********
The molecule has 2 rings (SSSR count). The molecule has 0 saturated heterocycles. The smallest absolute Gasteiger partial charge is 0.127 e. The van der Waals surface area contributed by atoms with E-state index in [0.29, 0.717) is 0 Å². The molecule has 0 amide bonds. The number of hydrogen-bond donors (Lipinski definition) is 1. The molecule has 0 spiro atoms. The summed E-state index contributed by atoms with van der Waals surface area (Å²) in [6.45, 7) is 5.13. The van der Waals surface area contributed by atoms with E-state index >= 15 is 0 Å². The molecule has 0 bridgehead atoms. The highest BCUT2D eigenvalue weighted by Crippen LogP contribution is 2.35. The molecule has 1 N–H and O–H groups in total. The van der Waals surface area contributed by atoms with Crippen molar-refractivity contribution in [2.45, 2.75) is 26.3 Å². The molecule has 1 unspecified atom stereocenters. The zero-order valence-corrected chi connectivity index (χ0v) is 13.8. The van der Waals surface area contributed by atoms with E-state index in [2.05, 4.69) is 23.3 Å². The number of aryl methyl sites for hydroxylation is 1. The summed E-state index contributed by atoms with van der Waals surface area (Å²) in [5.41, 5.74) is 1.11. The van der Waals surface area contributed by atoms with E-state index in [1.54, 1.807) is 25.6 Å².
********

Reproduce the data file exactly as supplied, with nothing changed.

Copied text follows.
The molecule has 2 rings (SSSR count). The molecule has 0 saturated heterocycles. The smallest absolute Gasteiger partial charge is 0.127 e. The van der Waals surface area contributed by atoms with E-state index in [0.29, 0.717) is 0 Å². The molecule has 0 amide bonds. The number of hydrogen-bond donors (Lipinski definition) is 1. The molecule has 0 spiro atoms. The summed E-state index contributed by atoms with van der Waals surface area (Å²) in [6.45, 7) is 5.13. The van der Waals surface area contributed by atoms with E-state index >= 15 is 0 Å². The molecule has 0 bridgehead atoms. The highest BCUT2D eigenvalue weighted by Crippen LogP contribution is 2.35. The molecule has 1 N–H and O–H groups in total. The van der Waals surface area contributed by atoms with Crippen molar-refractivity contribution in [2.45, 2.75) is 26.3 Å². The molecule has 1 unspecified atom stereocenters. The zero-order valence-corrected chi connectivity index (χ0v) is 13.8. The van der Waals surface area contributed by atoms with E-state index in [2.05, 4.69) is 23.3 Å². The number of aryl methyl sites for hydroxylation is 1. The summed E-state index contributed by atoms with van der Waals surface area (Å²) in [5.41, 5.74) is 1.11. The van der Waals surface area contributed by atoms with E-state index in [1.54, 1.807) is 25.6 Å².